Growing up, I would spend time thinking about the front license plate of my Grandfather’s Buick. The message was so simple yet held so much meaning. It was something that he spent his life doing. The license plate simply stated, “Sow A Good Seed, Everybody”.
When one thinks of sowing seeds, we tend to think of agriculture. We think of farmers and their fields. We often reflect on the benefits of these crops. We dream of the taste of that watermelon or the sweetness of that corn. We rarely think about the time and effort it takes to cultivate the ground and plant the seeds before we even begin to see the beginning buds of growth. However, season after season, the farmer continues to plow, plant, and wait, trusting for the harvest in the midst of ever-changing weather patterns.
As it is in the natural, so it is in the spiritual. We often do not focus on the intangible seeds we plant in our day-to-day lives. Our actions (seeds) affect the harvest of our lives as well as the lives of others. The seeds we sow matter. As farmers, we have different crops that we desire to reap. Many times, we tell others that they will reap what they sow. Normally, this quote is wielded as a threat to address poor behavior. However, this phrase also applies to life-giving seeds.
Sowing good seeds into the lives of others brings about a good harvest for all involved. The non-tangible seeds of love, encouragement, discipline, prayer, and time hold the potential to lift someone’s spirit and more importantly, lead them to Christ. As it is with natural farming, there are outside forces that may keep the intangible seeds from growing or taking root. The seasons of life may make the soil (heart) hard. Storms may come to upset the crops. However, Ecclesiastes 11:6 AMP reads “Sow your seed in the morning and do not be idle with your hands in the evening, for you do not know whether morning or evening planting will succeed, whether this or that, or whether both alike will be good.” In other words, whether the situation is ideal or full of calamity, whether the sun is shining, or the storms are raging, or whether a person is initially receptive or not, we must continue to sow the seeds of righteousness, hope, peace, and love for we do not know when the roots will grab hold.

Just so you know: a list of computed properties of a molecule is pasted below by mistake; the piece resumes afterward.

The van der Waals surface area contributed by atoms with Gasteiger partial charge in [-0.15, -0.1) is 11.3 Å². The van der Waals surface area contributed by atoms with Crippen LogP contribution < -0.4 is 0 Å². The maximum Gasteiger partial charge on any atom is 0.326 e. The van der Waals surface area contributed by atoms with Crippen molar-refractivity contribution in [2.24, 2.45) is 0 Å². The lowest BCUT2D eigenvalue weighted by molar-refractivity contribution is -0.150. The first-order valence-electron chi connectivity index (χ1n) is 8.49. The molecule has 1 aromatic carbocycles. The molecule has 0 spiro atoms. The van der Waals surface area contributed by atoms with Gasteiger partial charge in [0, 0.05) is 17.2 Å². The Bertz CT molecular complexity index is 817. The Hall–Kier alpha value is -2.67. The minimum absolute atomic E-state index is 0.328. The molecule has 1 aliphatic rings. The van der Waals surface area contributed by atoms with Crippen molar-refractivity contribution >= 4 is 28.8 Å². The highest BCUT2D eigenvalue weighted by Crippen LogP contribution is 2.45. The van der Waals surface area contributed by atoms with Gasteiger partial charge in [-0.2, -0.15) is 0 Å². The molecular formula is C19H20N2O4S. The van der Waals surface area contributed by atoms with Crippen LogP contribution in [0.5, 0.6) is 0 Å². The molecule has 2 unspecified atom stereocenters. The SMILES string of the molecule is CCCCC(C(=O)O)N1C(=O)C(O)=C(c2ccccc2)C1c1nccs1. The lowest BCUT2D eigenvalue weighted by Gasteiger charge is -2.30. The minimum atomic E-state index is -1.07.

Many times, we may feel as though our sowing is in vain. We are tired of the wait, the disappointments, and the perceived rejection. But we read in Ephesians 11:5 AMP, “Just as you do not know the way and path of the wind or how the bones are formed in the womb of a pregnant woman, even so, you do not know the activity of God who makes all things.” In our own lives, we sometimes want to give up and walk away. But if God said it don’t you dare let go. Till the ground, plant those seeds and water them in prayer. Keep on giving, keep on working for the Kingdom, keep on loving, and keep on planting that God seed! As you plant God will send someone else to water. But He Himself will give the increase.
The late Charles F. Stanley once stated, “You will reap more than you sow and later than you sow”. It may not seem like anything is growing. We may be straining to see a bud, some form of life. Hold on! It’s coming. Don’t stop planting. God is not unmindful of our labor of love. In due season we will reap if we faint not. If God said it, He will do it.
Sow a good seed, everybody!
Currently Rhonda is a member of High Calling Ministries under the Pastoral Leadership of Pastor George W. Hawkins, Jr. There she serves as the Lead Instructor for the Ministers In Training Program (Phase I), and Intercessory Prayer Team Member. Prior to attending High Calling, Rhonda served for 17 years at Hope Church of God in Washington, DC under the leadership of Bishop Samuel L. McPherson, Sr. While at Hope Rhonda served as the Director of Youth Ministries. Rhonda was also the Youth Bible Study teacher and headed various evangelistic outreach activities.
Rhonda graduated from Peirce College with an Associate in Paralegal Studies; Liberty University with a Bachelor in Religion; and is currently pursuing her Master in Religious Education from Liberty University. She has been employed at the University of Maryland for 20 years.
Rhonda is a strong proponent of Godly entertainment. She strongly believes that what we feed the inner man, will manifest in the outer man.